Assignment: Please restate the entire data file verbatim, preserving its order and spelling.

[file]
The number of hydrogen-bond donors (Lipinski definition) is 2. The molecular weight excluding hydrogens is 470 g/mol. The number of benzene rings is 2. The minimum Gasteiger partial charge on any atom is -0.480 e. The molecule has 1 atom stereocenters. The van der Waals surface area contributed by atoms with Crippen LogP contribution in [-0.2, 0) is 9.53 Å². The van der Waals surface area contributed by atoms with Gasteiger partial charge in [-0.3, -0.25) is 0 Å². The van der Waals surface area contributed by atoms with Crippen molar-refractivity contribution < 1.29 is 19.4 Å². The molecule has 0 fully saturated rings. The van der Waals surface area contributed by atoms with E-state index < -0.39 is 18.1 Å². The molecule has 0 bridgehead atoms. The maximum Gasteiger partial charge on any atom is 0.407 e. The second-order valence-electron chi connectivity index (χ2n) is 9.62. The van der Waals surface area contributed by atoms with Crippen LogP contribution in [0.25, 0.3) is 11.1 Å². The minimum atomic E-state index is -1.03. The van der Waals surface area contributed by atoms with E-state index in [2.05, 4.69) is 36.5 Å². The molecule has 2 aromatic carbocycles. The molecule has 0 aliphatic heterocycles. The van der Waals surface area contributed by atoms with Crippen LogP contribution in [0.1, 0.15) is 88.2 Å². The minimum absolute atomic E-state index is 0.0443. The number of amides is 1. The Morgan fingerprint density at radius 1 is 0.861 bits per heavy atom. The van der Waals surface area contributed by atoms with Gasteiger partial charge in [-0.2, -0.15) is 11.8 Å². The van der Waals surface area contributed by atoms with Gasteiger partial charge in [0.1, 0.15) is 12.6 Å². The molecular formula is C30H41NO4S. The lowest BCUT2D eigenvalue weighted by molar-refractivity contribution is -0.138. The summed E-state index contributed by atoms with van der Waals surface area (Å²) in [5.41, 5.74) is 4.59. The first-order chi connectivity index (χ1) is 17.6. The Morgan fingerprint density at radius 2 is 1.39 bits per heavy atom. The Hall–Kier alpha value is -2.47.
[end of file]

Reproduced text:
The number of hydrogen-bond donors (Lipinski definition) is 2. The molecular weight excluding hydrogens is 470 g/mol. The number of benzene rings is 2. The minimum Gasteiger partial charge on any atom is -0.480 e. The molecule has 1 atom stereocenters. The van der Waals surface area contributed by atoms with Crippen LogP contribution in [-0.2, 0) is 9.53 Å². The van der Waals surface area contributed by atoms with Gasteiger partial charge in [-0.3, -0.25) is 0 Å². The van der Waals surface area contributed by atoms with Crippen molar-refractivity contribution < 1.29 is 19.4 Å². The molecule has 0 fully saturated rings. The van der Waals surface area contributed by atoms with E-state index < -0.39 is 18.1 Å². The molecule has 0 bridgehead atoms. The maximum Gasteiger partial charge on any atom is 0.407 e. The second-order valence-electron chi connectivity index (χ2n) is 9.62. The van der Waals surface area contributed by atoms with Crippen LogP contribution in [0.25, 0.3) is 11.1 Å². The minimum atomic E-state index is -1.03. The van der Waals surface area contributed by atoms with E-state index in [2.05, 4.69) is 36.5 Å². The molecule has 2 aromatic carbocycles. The molecule has 0 aliphatic heterocycles. The van der Waals surface area contributed by atoms with Crippen LogP contribution in [0.1, 0.15) is 88.2 Å². The minimum absolute atomic E-state index is 0.0443. The number of amides is 1. The Morgan fingerprint density at radius 1 is 0.861 bits per heavy atom. The van der Waals surface area contributed by atoms with Gasteiger partial charge in [-0.2, -0.15) is 11.8 Å². The van der Waals surface area contributed by atoms with Gasteiger partial charge in [0.1, 0.15) is 12.6 Å². The molecular formula is C30H41NO4S. The lowest BCUT2D eigenvalue weighted by molar-refractivity contribution is -0.138. The summed E-state index contributed by atoms with van der Waals surface area (Å²) in [5.41, 5.74) is 4.59. The first-order chi connectivity index (χ1) is 17.6. The Morgan fingerprint density at radius 2 is 1.39 bits per heavy atom. The Hall–Kier alpha value is -2.47.